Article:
Researchers have developed virtual reality (VR) technology that allows users to feel as if they are inside a patient’s blood vessels as they insert a catheter.

Implementing a new and improved imaging protocol can significantly reduce the use of gadolinium-based contrast agents (GBCAs) when treating multiple sclerosis (MS) patients, according to a new study published in the Journal of the American College of Radiology.

Covera Health announced Wednesday, May 15, that it is launching a multi-year collaboration with Walmart aimed at helping patients “avoid misguided and unnecessary treatment based on inaccurate radiology diagnoses.”

Dual-energy CT (DECT) shows potential as an effective tool for treating patients with pure ground-glass nodules (pGGNs), according to a new study in the American Journal of Roentgenology.

The world’s ongoing helium shortage made a lot of headlines after Party City announced it was closing down 45 stores by the end of 2019. What kind of impact could the deflating availability of this important element have on imaging providers?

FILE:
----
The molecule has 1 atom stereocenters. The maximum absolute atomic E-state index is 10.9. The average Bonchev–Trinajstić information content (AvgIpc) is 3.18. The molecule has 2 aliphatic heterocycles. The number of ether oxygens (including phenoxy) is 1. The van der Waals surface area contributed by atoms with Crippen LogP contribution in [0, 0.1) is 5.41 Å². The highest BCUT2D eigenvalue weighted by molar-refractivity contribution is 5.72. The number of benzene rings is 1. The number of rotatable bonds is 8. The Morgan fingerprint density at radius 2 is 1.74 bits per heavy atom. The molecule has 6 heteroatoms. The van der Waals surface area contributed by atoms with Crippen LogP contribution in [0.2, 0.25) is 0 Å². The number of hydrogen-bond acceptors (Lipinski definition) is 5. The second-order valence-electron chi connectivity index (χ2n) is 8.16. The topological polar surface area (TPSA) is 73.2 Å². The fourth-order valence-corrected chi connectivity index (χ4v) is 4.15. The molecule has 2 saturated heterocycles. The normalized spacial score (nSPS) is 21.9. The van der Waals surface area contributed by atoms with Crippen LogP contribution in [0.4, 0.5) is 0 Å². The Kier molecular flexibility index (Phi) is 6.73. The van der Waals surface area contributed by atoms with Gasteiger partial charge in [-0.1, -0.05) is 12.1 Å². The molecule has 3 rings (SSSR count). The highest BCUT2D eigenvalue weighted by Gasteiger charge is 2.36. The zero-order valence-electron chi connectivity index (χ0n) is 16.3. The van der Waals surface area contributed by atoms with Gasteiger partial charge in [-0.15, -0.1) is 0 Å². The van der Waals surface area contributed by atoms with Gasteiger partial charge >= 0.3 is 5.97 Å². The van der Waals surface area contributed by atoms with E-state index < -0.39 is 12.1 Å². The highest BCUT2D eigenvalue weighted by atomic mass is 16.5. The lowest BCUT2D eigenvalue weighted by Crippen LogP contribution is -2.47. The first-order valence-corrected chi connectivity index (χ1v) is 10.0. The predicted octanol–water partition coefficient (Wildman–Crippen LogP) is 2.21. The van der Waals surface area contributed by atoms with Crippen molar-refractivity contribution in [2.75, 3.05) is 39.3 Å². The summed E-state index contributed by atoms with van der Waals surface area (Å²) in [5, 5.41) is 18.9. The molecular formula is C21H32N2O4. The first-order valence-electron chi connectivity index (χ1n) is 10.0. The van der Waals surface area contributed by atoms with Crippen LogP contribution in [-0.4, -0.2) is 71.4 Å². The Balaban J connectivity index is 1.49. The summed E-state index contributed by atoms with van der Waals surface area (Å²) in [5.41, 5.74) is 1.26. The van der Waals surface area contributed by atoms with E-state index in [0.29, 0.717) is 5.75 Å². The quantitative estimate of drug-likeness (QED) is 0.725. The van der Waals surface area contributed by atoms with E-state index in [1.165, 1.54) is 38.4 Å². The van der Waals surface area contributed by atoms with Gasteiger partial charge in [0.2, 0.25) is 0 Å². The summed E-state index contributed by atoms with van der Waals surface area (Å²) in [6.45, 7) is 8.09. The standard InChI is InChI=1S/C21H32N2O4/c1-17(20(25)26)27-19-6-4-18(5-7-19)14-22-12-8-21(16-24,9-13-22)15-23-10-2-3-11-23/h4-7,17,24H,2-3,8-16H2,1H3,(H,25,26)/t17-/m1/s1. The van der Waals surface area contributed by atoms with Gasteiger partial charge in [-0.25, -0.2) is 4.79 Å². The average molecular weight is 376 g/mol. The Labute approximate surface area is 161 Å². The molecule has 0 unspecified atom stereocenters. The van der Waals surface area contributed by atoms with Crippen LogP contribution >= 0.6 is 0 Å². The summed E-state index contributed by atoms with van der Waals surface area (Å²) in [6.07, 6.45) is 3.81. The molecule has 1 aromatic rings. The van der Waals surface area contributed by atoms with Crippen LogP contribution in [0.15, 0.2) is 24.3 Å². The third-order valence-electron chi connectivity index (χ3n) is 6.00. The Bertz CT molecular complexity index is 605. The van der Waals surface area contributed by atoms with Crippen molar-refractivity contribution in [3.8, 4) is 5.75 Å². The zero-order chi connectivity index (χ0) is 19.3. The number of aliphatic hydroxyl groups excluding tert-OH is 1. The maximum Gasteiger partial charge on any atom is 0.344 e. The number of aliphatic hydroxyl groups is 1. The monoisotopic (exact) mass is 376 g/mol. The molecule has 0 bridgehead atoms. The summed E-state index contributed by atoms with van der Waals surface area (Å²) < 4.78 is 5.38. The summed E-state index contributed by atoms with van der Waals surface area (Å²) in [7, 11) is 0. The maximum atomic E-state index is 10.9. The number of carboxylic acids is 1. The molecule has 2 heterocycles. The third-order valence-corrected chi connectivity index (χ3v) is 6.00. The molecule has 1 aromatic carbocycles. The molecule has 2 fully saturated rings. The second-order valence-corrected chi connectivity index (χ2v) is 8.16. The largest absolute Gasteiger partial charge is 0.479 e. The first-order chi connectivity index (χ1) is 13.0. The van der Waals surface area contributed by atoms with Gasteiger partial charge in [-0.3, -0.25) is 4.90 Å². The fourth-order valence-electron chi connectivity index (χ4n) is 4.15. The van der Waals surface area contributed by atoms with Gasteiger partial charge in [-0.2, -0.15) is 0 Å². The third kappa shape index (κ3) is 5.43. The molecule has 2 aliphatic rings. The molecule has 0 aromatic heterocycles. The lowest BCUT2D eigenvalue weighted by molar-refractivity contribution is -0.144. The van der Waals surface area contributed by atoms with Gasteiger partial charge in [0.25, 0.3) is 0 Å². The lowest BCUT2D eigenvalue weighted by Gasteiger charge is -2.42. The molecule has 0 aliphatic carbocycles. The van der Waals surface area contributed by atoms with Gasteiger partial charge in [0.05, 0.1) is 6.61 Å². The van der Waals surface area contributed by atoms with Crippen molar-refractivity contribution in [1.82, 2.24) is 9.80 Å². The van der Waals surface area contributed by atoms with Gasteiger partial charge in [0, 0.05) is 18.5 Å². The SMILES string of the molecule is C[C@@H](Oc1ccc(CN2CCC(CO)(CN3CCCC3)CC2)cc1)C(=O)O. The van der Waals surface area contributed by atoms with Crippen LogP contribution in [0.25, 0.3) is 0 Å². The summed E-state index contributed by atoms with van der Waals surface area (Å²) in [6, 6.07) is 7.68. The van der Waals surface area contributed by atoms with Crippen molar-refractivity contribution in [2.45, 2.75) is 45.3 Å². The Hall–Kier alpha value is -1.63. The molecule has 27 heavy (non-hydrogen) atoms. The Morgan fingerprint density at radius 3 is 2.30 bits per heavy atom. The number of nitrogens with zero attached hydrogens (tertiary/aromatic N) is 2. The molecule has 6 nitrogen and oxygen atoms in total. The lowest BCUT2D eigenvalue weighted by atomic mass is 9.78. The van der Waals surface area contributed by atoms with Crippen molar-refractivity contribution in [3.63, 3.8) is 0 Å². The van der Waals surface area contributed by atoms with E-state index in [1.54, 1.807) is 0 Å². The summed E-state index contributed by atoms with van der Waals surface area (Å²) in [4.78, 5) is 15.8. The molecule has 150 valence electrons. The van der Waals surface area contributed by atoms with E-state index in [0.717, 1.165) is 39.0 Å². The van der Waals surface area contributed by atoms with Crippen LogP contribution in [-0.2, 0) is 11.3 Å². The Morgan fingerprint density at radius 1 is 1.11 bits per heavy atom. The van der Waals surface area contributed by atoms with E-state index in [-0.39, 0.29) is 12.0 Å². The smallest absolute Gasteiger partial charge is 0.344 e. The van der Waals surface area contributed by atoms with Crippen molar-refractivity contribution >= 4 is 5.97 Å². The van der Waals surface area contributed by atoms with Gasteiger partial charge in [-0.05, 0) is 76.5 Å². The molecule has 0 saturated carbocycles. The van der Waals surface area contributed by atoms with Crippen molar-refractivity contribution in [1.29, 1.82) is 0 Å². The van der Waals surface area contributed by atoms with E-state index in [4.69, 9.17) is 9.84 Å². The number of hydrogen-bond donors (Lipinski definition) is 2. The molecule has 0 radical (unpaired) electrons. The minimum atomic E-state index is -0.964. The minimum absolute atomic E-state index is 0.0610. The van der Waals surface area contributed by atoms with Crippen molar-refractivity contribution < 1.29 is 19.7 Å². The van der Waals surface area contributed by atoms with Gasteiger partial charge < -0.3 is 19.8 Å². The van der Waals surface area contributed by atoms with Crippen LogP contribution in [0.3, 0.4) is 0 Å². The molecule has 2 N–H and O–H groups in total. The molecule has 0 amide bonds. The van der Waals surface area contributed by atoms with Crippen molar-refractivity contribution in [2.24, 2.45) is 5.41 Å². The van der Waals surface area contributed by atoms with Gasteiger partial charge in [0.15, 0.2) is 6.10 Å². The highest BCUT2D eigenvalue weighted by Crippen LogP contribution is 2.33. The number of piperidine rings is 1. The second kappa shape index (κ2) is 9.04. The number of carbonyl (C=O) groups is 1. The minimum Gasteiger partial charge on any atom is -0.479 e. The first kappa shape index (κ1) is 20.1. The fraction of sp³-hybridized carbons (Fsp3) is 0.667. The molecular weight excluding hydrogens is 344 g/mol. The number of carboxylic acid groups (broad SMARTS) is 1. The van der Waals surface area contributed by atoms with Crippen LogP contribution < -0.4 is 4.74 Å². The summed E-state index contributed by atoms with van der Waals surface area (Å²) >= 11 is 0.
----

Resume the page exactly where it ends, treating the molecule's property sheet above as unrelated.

Breast MRI screening should be “strongly considered” for women with a personal history of breast cancer or high-risk lesions, according to new research published in Radiology.

Short-interval follow-up MRI is an effective tool for identifying early-stage breast cancer, according to findings to be presented at the American Roentgen Ray Society (ARRS) 2019 Annual Meeting in Honolulu.

Time is brain, as the famous saying goes, when treating acute stroke patients. And radiologists can often save time for those patients by reading their imaging studies on mobile devices—smartphones or laptop computers, for instance—instead of a traditional workstation.

Providers should turn to ultrasound first, not mammography, when imaging palpable lumps after a mastectomy, according to new findings published in the American Journal of Roentgenology.

Peptide receptor radionuclide therapy (PRRT) is an effective long-term treatment option for patients with malignant neuroendocrine tumors, according to a 12-year clinical study published in the Journal of Nuclear Medicine.

Patients with screening-detected ductal carcinoma in situ (DCIS) who were screened with mammography and ultrasound (US) have similar disease-free survival (DFS) rates, according to a new study published in Radiology.

Researchers have determined that coronary artery wall thickness, as documented by cardiac MRI scans, is associated with heart disease in women. The team shared its findings in the debut issue of Radiology: Cardiothoracic Imaging.